Non Governmental Organizations | NGOs India | NGOs in Bangalore | NGOs in India

Empowering Women

Women’s NGO groups are working to empower women and improve their standing in the decision making process. One
example is the (Indian) Community Development Society (CDS), Alappuzha (Alleppey). This is a successful model of women in
development that has now been replicated in 57 towns and one entire district in Kerala State. The objective of the CDS is to improve
the situation of children under 5 and of women age 15 to 45 years. CDS work includes literacy programmes, income generating
schemes for women, provisions of safe drinking water, low cost household sanitary latrines, kitchen gardens, food-grain bank,
immunization, and child-care. The CDS has resulted in the empowerment of women and the building of community leadership. It
is a unique example of community based poverty eradication efforts by women. Since its small start in 1993, the CDS has grown to a
large-scale women’s movement with membership of 357 000 poor women (20 per cent of poor people in the State) from both rural
and urban areas.
Similar work in empowering women to play an active role in environmental improvement and development is done by the
Aurat Foundation in Pakistan and Seikastu Club in Japan. The Aurat Foundation works to help women acquire greater control over
knowledge and resources; to facilitate women’s greater participation in political processes and governance; and to transform social
attitudes and behaviour to address women’s concerns and development. The Foundation works directly at a grass roots level on
environmental issues. It has facilitated meetings between peasant women and policy makers, planners and political representatives,
as a result of which the women were able to express their concern about the impact of environmental degradation on their livelihood
and their lives. The Foundation has also lobbied with Government about the concerns of peasant women and has championed the
demands of rural women to the technology transfer and agriculture extension departments in Punjab. This has led to the development
of demonstration and training projects designed to improve the productivity of peasant women.
In Nepal, a local NGO, Women in Environment (WE), attempts to counter both environmental degradation and poverty by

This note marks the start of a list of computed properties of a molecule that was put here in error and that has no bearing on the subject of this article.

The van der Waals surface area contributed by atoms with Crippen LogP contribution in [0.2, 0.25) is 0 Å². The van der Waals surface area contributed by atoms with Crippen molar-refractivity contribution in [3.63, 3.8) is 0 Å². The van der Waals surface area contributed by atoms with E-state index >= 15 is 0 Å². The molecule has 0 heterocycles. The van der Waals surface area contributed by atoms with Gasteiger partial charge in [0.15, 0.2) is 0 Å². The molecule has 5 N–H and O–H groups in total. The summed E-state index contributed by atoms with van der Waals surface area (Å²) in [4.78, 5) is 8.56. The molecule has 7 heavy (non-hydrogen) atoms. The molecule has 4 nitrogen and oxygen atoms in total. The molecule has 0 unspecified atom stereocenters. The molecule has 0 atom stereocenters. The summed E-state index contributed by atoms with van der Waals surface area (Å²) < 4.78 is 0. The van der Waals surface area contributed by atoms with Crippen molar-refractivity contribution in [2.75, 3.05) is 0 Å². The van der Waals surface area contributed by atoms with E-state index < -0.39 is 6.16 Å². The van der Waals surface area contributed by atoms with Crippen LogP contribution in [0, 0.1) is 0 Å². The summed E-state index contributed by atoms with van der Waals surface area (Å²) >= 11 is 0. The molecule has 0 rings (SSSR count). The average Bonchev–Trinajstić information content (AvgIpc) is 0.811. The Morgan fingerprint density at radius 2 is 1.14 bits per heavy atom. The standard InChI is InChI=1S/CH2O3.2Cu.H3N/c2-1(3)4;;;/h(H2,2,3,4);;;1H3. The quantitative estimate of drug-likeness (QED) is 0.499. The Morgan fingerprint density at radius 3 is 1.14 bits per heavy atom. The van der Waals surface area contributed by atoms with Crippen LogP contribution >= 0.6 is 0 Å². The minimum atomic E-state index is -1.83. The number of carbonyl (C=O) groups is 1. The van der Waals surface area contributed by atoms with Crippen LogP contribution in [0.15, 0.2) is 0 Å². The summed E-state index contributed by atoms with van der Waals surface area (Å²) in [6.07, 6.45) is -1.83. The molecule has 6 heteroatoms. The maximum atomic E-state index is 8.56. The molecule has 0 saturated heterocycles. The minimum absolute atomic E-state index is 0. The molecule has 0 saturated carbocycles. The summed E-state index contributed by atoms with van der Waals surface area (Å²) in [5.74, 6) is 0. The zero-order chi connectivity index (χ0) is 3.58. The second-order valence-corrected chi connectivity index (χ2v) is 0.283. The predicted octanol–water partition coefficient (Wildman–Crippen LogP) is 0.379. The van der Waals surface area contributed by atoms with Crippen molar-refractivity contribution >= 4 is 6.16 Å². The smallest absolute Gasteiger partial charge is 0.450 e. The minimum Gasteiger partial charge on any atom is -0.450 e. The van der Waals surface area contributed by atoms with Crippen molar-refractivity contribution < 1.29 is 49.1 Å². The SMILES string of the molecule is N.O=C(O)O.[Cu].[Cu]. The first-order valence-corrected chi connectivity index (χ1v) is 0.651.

getting women actively involved in environmental projects. Working with women social workers, environmentalists, women’s
rights advocates and other volunteers the organization has successfully mobilized women to work on such projects as National Park
buffer zone management, river bank stabilization, kitchen garden development and the creation of revolving loan fund for
environmental work. The Sindh Rural Women’s Uplift Group in Pakistan owns 108 acres (43 hectares) of fruit orchard in which they
use “organic and sustainable cultural practices” to fight against the use of synthetic pesticide and insecticide. The Group believes in
maintaining soil and plant health to reduce disease attacks – and to reduce environmental contamination.
Another example of an NGO group which works with women to develop sustainable solutions to environmental problems is
the Viet Nam Women’s Union (VWU). This is a large organization with over 11 million members, which promotes the role that
women play in Vietnamese society. In order to promote energy self-sufficiency for rural families with no access to the electrical grid
the VWU has joined in the Rural Solar Electrification Project, in conjunction with the Solar Electric Light Fund (SELF) – an American
non-profit NGO which promotes rural electrification. The project has provided electricity – from solar photovoltaic cells – for
240 households and to 5 community centres. This is an especially timely initiative, since Viet Nam is in the process of designing a
national rural electrification master plan with the World Bank in order to integrate renewable sources of energy into an overall rural
power delivery system.

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